Assuming you're using a max heap represented as an array and inserting your max elements backwards into your output array/into the back of your array if you're doing it in-place, the worst case input for heapSort is any input that forces you to "bubble down" or reheapify every time you remove an element. This happens every time you are trying to sort a set with no duplicates. It will still be Θ(n log n), as templatetypedef said. The reason the worst case is Θ(log n) for a single element is because the height of the tree will be log n, and having to traverse the entire height is the worst case, and thus it is log n. The height is log n because we have a full binary tree where every parent has two children, and hence the height of n nodes becomes log n.

This property implies that heapSort's best-case is when all elements are equal (Θ(n), since you don't have to reheapify after every removal, which takes log(n) time since the max height of the heap is log(n)). It's kind of a lousy/impractical case, though, which is why the real best case for heapsort is Θ(n log n).

• Your point on the lousy impractical case was just asked in my algorithms class. (beware of trick questions.) Of course, I'm still in agreement with your point. (and got my answer wrong as a result XD) Feb 13 '18 at 16:41
• You mean an instructor told you that the best case is O(n) for heap sort? You can obviously check if an array is sorted before applying any sort algorithm, which is idiotic because it makes the average case worse. You can do what Apple does, counting the number of items in ascending/descending order at the beginning and end of the array, and if the numbers are right sort the middle part and apply one or two merges. Which wastes at most O(n / log n) steps with an n log n sort algorithm. Now if he can find the Heapsort variant that improves if an array is almost sorted (hard to find, I think it Nov 16 at 17:41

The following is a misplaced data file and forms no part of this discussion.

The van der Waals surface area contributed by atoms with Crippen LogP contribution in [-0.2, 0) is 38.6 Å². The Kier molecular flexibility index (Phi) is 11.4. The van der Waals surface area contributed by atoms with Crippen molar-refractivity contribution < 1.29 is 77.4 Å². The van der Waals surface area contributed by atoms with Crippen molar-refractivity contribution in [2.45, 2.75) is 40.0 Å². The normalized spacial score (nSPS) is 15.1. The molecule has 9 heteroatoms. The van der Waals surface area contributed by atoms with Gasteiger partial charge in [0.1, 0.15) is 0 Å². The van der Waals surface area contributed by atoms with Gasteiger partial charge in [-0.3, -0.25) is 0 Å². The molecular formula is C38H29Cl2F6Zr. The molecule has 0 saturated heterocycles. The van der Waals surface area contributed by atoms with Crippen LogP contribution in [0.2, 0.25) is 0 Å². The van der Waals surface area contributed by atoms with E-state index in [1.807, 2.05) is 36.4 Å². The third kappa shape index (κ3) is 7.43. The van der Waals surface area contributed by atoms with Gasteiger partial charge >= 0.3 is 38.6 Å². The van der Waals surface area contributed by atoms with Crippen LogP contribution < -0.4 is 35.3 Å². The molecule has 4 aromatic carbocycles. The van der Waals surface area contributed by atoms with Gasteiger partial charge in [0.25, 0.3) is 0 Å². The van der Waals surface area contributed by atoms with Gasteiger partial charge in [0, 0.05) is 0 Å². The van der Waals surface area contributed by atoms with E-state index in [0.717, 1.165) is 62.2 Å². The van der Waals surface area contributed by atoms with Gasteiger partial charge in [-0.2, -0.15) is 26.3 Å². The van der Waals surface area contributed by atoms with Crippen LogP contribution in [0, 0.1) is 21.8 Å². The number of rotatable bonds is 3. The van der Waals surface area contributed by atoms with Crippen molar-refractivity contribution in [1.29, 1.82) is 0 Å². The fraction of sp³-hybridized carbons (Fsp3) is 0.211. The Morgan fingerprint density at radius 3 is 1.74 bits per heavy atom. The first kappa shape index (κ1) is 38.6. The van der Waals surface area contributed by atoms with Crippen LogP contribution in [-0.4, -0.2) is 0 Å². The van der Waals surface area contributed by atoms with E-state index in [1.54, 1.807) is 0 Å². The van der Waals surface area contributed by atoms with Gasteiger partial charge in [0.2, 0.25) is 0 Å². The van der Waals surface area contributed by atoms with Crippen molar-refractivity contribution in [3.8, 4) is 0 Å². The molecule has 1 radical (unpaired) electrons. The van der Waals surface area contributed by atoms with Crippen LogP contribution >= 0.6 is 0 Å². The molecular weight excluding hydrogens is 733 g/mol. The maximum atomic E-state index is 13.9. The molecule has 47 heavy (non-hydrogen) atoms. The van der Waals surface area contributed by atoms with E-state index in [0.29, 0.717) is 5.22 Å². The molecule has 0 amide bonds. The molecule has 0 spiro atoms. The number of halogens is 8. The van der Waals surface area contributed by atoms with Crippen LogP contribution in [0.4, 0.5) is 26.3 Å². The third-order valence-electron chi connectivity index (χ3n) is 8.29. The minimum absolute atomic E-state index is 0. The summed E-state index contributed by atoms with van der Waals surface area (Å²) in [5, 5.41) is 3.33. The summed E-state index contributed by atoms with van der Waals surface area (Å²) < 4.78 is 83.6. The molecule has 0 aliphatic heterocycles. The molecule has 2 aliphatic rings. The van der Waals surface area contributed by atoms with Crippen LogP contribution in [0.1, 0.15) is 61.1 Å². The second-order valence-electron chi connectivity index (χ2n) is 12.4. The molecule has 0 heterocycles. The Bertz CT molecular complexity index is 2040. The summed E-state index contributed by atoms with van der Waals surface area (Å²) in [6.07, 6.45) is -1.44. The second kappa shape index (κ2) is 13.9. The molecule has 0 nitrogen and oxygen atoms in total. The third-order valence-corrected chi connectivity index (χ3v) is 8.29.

• … was written by Dijkstra himself), and understand it and explain it to his students, then we can talk. Nov 16 at 17:42
• Quick Sort

Worst case: $$\mathcal{O}(n^2)$$. Lets assume the pivot element is always the right-most element: Input an already sorted list with $$n$$ elements. So each partitioning leads to one list with $$n-1$$ elements and one list with $$0$$ elements. Even if you choose the pivot element randomly, you can still be unlucky and always choose the maximum value in the list.

Let $$T(n)$$ be the number of comparisions quicksort requires to sort a list with $$n$$ elements. Worst case: \begin{align} T(n) = & T(n-1) + n & \text{(T(n-1) recursive, n to partion)}\\ = & \frac{n(n+1)}{2} \in \mathcal{O}(n) \end{align}

Best case: $$\mathcal{O}(n \log n)$$. If the pivot element is chosen in such way, that it partitions the list evenly:

\begin{align} T(n) = & 2 \ T\left(\frac{n}{2}\right) + n & (\text {2 times \frac{n}{2} recursive, n to partition)} \\ \in & \mathcal{O}(n \log n) & (\text{master theorem}) \end{align}

• Heap Sort

The worst case and best case complexity for heap sort are both $$\mathcal{O}(n \log n)$$. Therefore heap sort needs $$\mathcal{O}(n \log n)$$ comparisons for any input array. Complexity of heap sort:

\begin{align} & \mathcal{O}(n) & (\text{build (1,n) heap}) \\ + & \sum_{i=1}^{n} \mathcal{O}(\log i - \log 1) & (\text{build (1,j) heap}) \\ = & \mathcal{O}(n) + \sum_{i=1}^{n} \mathcal{O}(\log i) & (\text{logarithm quotient rule}) \\ = & \mathcal{O}(n \log n) & \left(\sum_{i=1}^{n} \log i < \sum_{i=1}^{n} \log n = n \log n\right) \end{align}

• You haven't answered all the OP's questions, so I will answer one you missed; heap sort doesn't always use the same number of comparisons for a given number of elements. The worst case is $a\, n \log n$ and the best case is $b\, n \log n$, where $a > b$. Nov 27 '13 at 18:47
• Also note that the three-way variant has linear best case for single element input. Feb 11 '15 at 7:33
• If you use a deterministic pseudorandom number generator, then an attacker can construct an array where the pivot is always the largest or smallest element. Nov 16 at 17:44